In particular, European policies and legislation have recognised employment and occupation as key elements in guaranteeing equal opportunities for all, contributing strongly to the full participation of citizens in economic, cultural and social life and to realising their potential. The potential impact on this from a wider availability of quality accessible ICT products and services is clear. It will foster greater employability, better social inclusion and give people the ability to live independently for longer.

The need to include all Europeans in the Information Society has been expressed by the European Institutions in many contexts. The Commission has taken initiatives in the two eEurope Action Plans to build a more accessible IS. The 2002 Action Plan included a separate action line addressing these issues. It recommended the adoption of the Web Accessibility Inititiative (WAI)[8] guidelines, the development of a European Design for All (DFA) curriculum and strengthening assistive technology and DFA standardisation. In the eEurope 2005 Action Plan, the aim was to mainstream eInclusion in all action lines. It also proposed the introduction of accessibility requirements for ICT in public procurement.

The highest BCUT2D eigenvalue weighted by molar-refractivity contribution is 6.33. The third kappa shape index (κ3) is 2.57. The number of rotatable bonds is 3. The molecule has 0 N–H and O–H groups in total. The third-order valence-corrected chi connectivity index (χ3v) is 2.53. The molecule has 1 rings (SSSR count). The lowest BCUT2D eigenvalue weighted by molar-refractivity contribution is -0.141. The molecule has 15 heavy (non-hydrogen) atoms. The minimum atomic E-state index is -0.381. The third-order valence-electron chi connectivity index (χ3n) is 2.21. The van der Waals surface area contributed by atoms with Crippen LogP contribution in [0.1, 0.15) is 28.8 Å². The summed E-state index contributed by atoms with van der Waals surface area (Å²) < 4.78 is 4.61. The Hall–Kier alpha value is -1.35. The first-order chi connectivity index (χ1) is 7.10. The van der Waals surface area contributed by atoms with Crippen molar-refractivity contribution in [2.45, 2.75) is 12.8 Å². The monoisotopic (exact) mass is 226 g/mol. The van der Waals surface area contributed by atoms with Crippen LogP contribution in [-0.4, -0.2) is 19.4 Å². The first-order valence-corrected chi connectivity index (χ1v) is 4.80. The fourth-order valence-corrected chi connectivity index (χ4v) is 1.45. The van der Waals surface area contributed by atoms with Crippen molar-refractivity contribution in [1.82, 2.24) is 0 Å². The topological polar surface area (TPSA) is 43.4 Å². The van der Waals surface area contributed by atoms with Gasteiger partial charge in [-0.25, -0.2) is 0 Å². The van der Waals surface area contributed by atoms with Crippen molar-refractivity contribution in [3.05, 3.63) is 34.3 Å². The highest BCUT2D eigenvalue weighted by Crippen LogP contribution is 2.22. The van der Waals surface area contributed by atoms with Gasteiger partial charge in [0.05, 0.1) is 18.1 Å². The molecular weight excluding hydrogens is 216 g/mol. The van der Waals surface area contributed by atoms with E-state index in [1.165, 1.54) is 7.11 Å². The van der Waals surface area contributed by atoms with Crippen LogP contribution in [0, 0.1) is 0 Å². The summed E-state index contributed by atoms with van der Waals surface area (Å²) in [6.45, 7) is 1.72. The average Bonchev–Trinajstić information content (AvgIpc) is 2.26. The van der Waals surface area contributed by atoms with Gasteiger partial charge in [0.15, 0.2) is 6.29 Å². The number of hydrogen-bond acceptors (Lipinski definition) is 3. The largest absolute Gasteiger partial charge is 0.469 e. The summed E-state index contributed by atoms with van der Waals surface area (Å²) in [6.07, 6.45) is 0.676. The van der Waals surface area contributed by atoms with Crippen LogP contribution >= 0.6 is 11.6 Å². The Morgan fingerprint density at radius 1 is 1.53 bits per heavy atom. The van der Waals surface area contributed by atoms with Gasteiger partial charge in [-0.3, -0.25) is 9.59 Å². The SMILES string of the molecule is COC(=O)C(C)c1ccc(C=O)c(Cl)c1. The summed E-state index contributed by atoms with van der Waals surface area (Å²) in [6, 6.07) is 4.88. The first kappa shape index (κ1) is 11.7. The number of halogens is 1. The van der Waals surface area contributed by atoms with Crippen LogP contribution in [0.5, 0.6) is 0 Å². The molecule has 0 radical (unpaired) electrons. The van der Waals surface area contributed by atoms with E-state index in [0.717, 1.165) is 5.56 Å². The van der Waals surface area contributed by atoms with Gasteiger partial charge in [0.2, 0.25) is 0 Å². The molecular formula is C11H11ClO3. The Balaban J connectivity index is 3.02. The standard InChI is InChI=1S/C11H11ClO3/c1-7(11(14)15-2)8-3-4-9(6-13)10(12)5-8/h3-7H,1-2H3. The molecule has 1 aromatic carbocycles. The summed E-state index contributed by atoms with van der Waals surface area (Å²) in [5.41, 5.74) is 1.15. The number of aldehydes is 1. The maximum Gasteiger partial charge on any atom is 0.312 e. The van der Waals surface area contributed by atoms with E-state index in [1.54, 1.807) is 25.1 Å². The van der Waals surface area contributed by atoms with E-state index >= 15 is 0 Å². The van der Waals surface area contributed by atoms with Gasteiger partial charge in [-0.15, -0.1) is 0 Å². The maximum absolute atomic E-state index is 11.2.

Supporting this work, the Telecommunications Council has expressed the need to improve eAccessibility in Europe[9]. Furthermore the Ministerial Declaration[10]on eInclusion proposes taking all necessary actions towards an open, inclusive knowledge-based society accessible to all citizens.

Furthermore, in its 2003 Resolution on eAccessibility[11], the Social Affairs Council called on Member States to tackle the removal of technical, legal and other barriers to the effective participation of people with disabilities in the knowledge-based economy and society.

In line with this, the European Parliament, in its 2002 Resolution on web accessibility[12], “ reiterates the need to avoid any form of exclusion from the IS, and calls for the integration of disabled and elderly people in particular ”. Furthermore in another Resolution, the use of sign language in Telecommunications in Europe[13] is mentioned.

In a general sense, Article 13 of the Treaty establishing the EC provides for action to combat discrimination, inter alia because of disability.